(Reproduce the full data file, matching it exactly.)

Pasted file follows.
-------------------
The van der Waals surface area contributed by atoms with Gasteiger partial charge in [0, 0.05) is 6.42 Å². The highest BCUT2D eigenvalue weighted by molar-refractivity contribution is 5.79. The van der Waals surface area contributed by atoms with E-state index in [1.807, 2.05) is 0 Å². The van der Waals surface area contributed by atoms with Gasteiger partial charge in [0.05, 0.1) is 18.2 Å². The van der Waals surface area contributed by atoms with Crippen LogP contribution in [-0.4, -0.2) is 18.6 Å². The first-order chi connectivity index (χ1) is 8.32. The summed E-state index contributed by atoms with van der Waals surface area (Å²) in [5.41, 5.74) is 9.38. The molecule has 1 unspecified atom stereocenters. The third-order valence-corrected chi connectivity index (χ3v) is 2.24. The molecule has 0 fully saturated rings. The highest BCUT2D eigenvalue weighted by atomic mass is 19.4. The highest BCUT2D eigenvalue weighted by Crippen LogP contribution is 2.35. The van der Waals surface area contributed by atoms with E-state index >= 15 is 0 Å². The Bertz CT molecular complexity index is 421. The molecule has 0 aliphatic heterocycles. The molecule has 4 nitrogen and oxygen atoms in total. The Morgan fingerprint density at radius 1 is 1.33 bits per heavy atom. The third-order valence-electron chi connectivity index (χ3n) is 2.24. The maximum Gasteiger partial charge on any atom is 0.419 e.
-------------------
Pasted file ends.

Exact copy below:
The van der Waals surface area contributed by atoms with Gasteiger partial charge in [0, 0.05) is 6.42 Å². The highest BCUT2D eigenvalue weighted by molar-refractivity contribution is 5.79. The van der Waals surface area contributed by atoms with E-state index in [1.807, 2.05) is 0 Å². The van der Waals surface area contributed by atoms with Gasteiger partial charge in [0.05, 0.1) is 18.2 Å². The van der Waals surface area contributed by atoms with Crippen LogP contribution in [-0.4, -0.2) is 18.6 Å². The first-order chi connectivity index (χ1) is 8.32. The summed E-state index contributed by atoms with van der Waals surface area (Å²) in [5.41, 5.74) is 9.38. The molecule has 1 unspecified atom stereocenters. The third-order valence-corrected chi connectivity index (χ3v) is 2.24. The molecule has 0 fully saturated rings. The highest BCUT2D eigenvalue weighted by atomic mass is 19.4. The highest BCUT2D eigenvalue weighted by Crippen LogP contribution is 2.35. The van der Waals surface area contributed by atoms with E-state index >= 15 is 0 Å². The Bertz CT molecular complexity index is 421. The molecule has 0 aliphatic heterocycles. The molecule has 4 nitrogen and oxygen atoms in total. The Morgan fingerprint density at radius 1 is 1.33 bits per heavy atom. The third-order valence-electron chi connectivity index (χ3n) is 2.24. The maximum Gasteiger partial charge on any atom is 0.419 e.